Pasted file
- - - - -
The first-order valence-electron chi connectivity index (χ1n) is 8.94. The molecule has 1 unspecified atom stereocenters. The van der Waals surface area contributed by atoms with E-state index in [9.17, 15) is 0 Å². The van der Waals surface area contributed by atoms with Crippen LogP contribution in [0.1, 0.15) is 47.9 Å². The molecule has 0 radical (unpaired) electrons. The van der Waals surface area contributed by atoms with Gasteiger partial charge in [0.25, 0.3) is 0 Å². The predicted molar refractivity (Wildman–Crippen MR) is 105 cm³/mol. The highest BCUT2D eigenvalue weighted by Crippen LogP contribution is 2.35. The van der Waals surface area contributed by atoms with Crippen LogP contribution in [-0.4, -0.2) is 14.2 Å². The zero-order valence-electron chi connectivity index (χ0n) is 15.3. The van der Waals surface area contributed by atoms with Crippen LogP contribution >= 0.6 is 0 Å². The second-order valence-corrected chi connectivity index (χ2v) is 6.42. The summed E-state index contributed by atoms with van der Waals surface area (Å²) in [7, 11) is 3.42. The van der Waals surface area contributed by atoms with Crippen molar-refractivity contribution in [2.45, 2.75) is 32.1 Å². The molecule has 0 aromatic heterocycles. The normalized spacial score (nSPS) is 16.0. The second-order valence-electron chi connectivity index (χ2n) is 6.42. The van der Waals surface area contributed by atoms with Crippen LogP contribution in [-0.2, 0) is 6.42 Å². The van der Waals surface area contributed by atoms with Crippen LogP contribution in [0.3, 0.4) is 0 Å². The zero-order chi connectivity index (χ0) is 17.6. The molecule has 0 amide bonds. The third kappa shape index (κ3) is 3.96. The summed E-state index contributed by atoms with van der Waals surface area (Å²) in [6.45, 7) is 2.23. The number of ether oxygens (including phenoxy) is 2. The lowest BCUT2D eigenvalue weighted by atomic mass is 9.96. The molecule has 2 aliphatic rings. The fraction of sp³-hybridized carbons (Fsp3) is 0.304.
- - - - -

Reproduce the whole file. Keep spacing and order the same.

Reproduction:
The first-order valence-electron chi connectivity index (χ1n) is 8.94. The molecule has 1 unspecified atom stereocenters. The van der Waals surface area contributed by atoms with E-state index in [9.17, 15) is 0 Å². The van der Waals surface area contributed by atoms with Crippen LogP contribution in [0.1, 0.15) is 47.9 Å². The molecule has 0 radical (unpaired) electrons. The van der Waals surface area contributed by atoms with Gasteiger partial charge in [0.25, 0.3) is 0 Å². The predicted molar refractivity (Wildman–Crippen MR) is 105 cm³/mol. The highest BCUT2D eigenvalue weighted by Crippen LogP contribution is 2.35. The van der Waals surface area contributed by atoms with Crippen LogP contribution in [-0.4, -0.2) is 14.2 Å². The zero-order valence-electron chi connectivity index (χ0n) is 15.3. The van der Waals surface area contributed by atoms with Crippen LogP contribution >= 0.6 is 0 Å². The second-order valence-corrected chi connectivity index (χ2v) is 6.42. The summed E-state index contributed by atoms with van der Waals surface area (Å²) in [7, 11) is 3.42. The van der Waals surface area contributed by atoms with Crippen molar-refractivity contribution in [2.45, 2.75) is 32.1 Å². The molecule has 0 aromatic heterocycles. The normalized spacial score (nSPS) is 16.0. The second-order valence-electron chi connectivity index (χ2n) is 6.42. The van der Waals surface area contributed by atoms with Crippen LogP contribution in [-0.2, 0) is 6.42 Å². The van der Waals surface area contributed by atoms with Crippen LogP contribution in [0.3, 0.4) is 0 Å². The zero-order chi connectivity index (χ0) is 17.6. The molecule has 0 amide bonds. The third kappa shape index (κ3) is 3.96. The summed E-state index contributed by atoms with van der Waals surface area (Å²) in [6.45, 7) is 2.23. The number of ether oxygens (including phenoxy) is 2. The lowest BCUT2D eigenvalue weighted by atomic mass is 9.96. The molecule has 2 aliphatic rings. The fraction of sp³-hybridized carbons (Fsp3) is 0.304.